Diana and Actaeon: Spot the Pun Answer

Diana and Actaeon Bone Arrow v2
Diana and Actaeon Spot the Pun Answer

In the original post I mentioned that there was a hidden pun in this painting and, that to solve it, it would be necessary to consider what a mighty hunter or the goddess of the hunt would need that’s in both of Titian’s versions but not in mine?

The answer? A Bow ‘n’ Arrow (bone arrow…) of course!

Please ‘like’ this post if you groaned or ‘share’ if you rolled your eyes! In the meantime, I’ll get my coat..

New Linocut Reduction Print of a Cow

Cow Reduction Linocut cropped 2
Cow Reduction Linocut

This is a reduction linocut print I produced a few weeks back to test my new printing press. The process is also referred to as a ‘suicide print’ since additional linocut material is removed after printing each new colour, so it’s virtually impossible to recover from any mistakes.

This image was inspired by a new book called ‘Picasso Linocuts’ by Markus Müller (ISBN: 9783777439815) and by Picasso’s famous Bull series in which he worked to banish unnecessary detail from the image in order to distill the purest representation of the animal.

In the print above I was trying to sum up my impressions of the pure physicality of the cow and, especially, how such a huge bulk can be supported on such dainty legs.

As with most printmaking, ensuring the paper is registered in the same position when printing the different colours is essential, and you can see mine is very slightly off. I’ll try and post sequential photos or a video of the whole process the next time I attempt it.

New Painting: Abstract South Stack Lighthouse

South Stack Lighthouse Abstract
South Stack Lighthouse Abstract (Acrylic on Canvas)

This is an attempt to try the Colour Field painting style of Mark Rothko and others. It’s actually a simplified landscape painting of South Stack Lighthouse, which is probably a contravention of the ‘subject/form free’ approach of the Abstract Expressionists. Incidentally, it’s also the first painting my wife has liked enough to put up in our house. That means I must be getting better, right?

New Painting: Diana and Actaeon (Can you spot the pun?)

Diana and Actaeon
Diana and Actaeon (Acrylic on paper on board 92cm x 53cm)

This is my first attempt at a Mythology painting which contains a hidden pun! Can you spot it? Read on for a clue!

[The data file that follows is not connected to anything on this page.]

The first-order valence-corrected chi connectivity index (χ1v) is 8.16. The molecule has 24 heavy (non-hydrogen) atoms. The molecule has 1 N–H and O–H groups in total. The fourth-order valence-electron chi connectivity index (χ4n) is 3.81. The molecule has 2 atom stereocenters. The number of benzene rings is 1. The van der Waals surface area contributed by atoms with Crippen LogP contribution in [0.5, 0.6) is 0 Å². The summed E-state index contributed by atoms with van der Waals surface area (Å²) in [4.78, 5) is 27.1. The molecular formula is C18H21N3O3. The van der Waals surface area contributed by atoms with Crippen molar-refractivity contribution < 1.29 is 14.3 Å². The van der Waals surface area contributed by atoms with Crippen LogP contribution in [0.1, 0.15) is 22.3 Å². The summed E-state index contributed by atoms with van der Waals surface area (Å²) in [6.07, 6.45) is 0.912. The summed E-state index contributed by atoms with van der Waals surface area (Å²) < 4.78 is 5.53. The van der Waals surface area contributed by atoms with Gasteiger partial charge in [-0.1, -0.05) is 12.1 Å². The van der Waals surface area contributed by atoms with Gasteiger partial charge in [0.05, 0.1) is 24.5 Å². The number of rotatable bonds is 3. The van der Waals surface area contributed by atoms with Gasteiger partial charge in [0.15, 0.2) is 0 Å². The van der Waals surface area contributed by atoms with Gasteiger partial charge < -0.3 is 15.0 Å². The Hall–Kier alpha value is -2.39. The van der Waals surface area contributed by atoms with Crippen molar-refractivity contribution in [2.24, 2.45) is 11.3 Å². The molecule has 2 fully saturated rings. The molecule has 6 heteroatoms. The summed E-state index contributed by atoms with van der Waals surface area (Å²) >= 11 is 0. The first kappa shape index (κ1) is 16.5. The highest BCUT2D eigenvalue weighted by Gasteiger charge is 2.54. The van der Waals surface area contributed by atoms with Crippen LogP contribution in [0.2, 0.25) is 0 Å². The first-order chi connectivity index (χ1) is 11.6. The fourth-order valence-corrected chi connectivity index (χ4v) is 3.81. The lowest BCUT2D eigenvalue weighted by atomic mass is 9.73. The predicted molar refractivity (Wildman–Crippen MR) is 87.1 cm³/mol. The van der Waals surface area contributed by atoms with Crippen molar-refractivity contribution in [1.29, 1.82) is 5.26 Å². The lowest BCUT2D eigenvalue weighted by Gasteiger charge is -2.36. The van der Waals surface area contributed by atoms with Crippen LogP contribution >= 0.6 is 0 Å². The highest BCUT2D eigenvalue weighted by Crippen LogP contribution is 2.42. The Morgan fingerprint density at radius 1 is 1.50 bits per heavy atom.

The painting is based on the classical tale of Diana and Actaeon, in which the great hunter, Actaeon, stumbles across Diana (who is, ironically, goddess of the hunt,) whilst she is bathing. In her ire, she transforms Actaeon into a stag, after which he is pursued and torn to pieces by his own hounds after they fail to recognise him.

The painting was developed from a sketch produced during an Island Art Group workshop conducted by the artist Iwan Lewis. During the workshop, Iwan presented us with an eclectic collection of objects (see image below) for inspiration, having asked us to read the passage on the Death of Actaeon from Ovid’s narrative poem Metamorphoses prior to the workshop.

Iwan Lewis IAG Workshop
Iwan Lewis IAG Workshop

I found this approach truly inspirational and, on being informed that, as well as being goddess of the hunt, Diana was also goddess of the moon, I was prompted to bring together such disparate influences as William Blake’s print of Nebuchadnezzar, Pablo Picasso’s linocuts of bull fights (in which the abstracted skeletons of the bull, horse and rider are clearly apparent), the change scene from the film American Werewolf in London, as well as Titian’s wonderful masterpieces.

At Iwan’s prompting, I also began to pay extra attention to the interesting negative space between forms, rather than just modelling the forms themselves. I tried to focus on creating a collage/assemblage of interlocking blocks of flat colour that can be viewed as separate entities in their own right, but which then ‘metamorphose’ into a coherent image.

I also tried to select suitable complementary colours which would create conflicting effects of the warm background ‘pushing forward’ against the cooler main figure trying to ‘recede’ in order to deliberately set up contradictions between the figure and the ground as per aspects we’ve been learning about in the MoMA course on Abstract Expression.

All in all, this was an absolutely fascinating project and I’d love to paint a large scale mural in this style!

For anyone that’s read this far and wants a hint to help find the pun, then you need to consider what does a mighty hunter or the goddess of the hunt need that’s in both of Titian’s versions but not in mine?

Did you get it? Please give me a ‘share’ or a ‘like’… (Luckily, I don’t think Facebook has got a ‘groan’ button yet!)

This painting is now available in the shop.

Menai Bridge Abstract Painting

Menai Bridge Abstract
Menai Bridge Abstract (Acrylic on Canvas 32cm x 40cm)

I’m now on week 4 of the Museum of Modern Art‘s course “In the Studio: Postwar Abstract Painting” hosted by Coursera in which students are encouraged to attempt paintings in the styles of Barnett Newman, Willem de Kooning and other artists from The New York School of Abstract Expressionists.

The course is presented by Corey D’Augustine who as an art conservator, technical art historian, and artist himself does a fantastic job of making the course interesting, informative and fun, even for an aspiring figurative artist like me who has always struggled to properly appreciate abstract art.

The course is free (unless you choose the option to earn a certificate) and is highly recommended.

Above is my attempt to investigate and apply Barnett Newman‘s techniques in my own work. Newmann, together with Mark Rothko and others, championed Colour Field painting (as opposed to the Action Painting of Jackson Pollock et al).